Inheritance. Tana’s inheritance feature enables you to create a supertag that inherits the fields of another supertag while maintaining its own distinctive fields. It may sound complex, so let’s use an example. For instance, the inheritance feature can be used with related tags like “person” and “customer”. Because a customer is a person, the fields you create for the person’s supertag can be inherited by the customer’s supertag.

Emergence. When both supertags are used in the same node, Tana merges the fields you set up for each supertag. This feature is called “emergence”. The fields from the “task” supertag and the “work” supertag will both emerge underneath the node, allowing you to capture those fields in one note.

As you can see, Tana is an effective task management tool because it combines the two complex realms of databases and bidirectional connections. Though it’s useful to have an overall idea of how Tana works, you don’t need to fully understand these principles to start managing your tasks with Tana. Next, I’ll share a basic approach to get you started.

How to manage your own tasks with Tana

With Tana, managing your own tasks is easy. Simply create your own “Tasks and Projects” database, choose how to automate your days using a template, and handle your accumulated tasks at the end of the day.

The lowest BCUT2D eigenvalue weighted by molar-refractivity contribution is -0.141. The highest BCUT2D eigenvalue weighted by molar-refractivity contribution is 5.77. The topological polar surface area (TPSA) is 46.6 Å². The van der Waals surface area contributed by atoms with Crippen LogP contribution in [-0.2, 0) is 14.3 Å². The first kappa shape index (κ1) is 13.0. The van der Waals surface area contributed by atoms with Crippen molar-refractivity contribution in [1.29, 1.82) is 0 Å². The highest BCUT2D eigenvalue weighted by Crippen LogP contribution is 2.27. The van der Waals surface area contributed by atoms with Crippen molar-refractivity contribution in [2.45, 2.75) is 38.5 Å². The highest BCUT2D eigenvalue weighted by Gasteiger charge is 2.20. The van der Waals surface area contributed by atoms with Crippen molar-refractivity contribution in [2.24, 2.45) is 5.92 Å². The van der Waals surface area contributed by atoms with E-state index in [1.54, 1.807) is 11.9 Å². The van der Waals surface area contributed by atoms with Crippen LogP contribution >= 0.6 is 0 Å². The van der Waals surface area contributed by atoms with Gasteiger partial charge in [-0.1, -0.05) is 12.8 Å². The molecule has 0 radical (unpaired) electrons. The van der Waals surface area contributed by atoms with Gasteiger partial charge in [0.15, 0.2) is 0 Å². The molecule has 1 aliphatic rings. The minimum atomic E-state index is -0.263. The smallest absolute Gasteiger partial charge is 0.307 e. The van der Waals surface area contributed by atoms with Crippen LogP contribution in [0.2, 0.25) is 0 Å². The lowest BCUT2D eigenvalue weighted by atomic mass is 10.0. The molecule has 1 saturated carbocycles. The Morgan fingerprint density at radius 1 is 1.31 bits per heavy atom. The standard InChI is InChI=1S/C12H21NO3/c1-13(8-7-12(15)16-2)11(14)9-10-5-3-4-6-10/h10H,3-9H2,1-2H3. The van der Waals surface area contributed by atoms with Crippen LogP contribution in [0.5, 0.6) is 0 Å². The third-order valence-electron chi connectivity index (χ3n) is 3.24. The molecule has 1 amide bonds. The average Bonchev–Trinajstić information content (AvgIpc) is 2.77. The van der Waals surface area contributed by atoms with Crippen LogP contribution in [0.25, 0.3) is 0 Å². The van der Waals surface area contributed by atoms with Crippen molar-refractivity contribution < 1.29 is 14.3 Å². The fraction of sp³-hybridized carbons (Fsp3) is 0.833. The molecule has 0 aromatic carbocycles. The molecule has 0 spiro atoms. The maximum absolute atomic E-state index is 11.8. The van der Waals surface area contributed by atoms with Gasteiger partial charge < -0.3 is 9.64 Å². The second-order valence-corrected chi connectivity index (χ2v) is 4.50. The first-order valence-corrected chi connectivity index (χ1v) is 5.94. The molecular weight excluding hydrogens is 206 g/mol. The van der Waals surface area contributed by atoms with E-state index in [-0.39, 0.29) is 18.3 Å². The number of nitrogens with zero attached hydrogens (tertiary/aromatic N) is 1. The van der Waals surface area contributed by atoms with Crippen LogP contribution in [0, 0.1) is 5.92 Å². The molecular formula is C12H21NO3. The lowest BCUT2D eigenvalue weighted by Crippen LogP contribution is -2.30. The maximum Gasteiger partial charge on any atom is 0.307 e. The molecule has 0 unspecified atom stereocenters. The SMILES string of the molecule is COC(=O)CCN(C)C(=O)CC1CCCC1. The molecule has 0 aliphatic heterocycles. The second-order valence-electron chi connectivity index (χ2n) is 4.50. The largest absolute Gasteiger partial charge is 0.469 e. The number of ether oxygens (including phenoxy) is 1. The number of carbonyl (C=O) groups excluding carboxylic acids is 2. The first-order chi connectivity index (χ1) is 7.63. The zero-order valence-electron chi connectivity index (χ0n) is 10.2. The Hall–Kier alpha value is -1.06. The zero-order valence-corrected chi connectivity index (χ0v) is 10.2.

Step 1. Setup up a “Tasks and Projects” database.

Create tags called “task” and “project”.

Tana Tasks - Image 1

To make the tag “task” a supertag, configure it. Include the following fields in your “task” supertag:

  1. “Do Date” as a date field
  2. “Due Date” a date field
  3. “Status” as a fixed options field (“To Do”, “Doing”, and “Done” options)
  4. “Related Project” as an instance field setting #project as the source supertag
Tana Tasks – Image 2

Then, you need to also make the tag “project” a supertag by configuring it. Fill out the following fields in your “project” supertag as needed:

  1. “Due Date” as a date field
  2. “Status” as a fixed options field (“To Do”, “Doing”, and “Done” options)
  3. “Tasks” as a search node (type in #task and make a field called “Related Project” connected into the task database and set the value as PARENT)
Tana Tasks – Image 3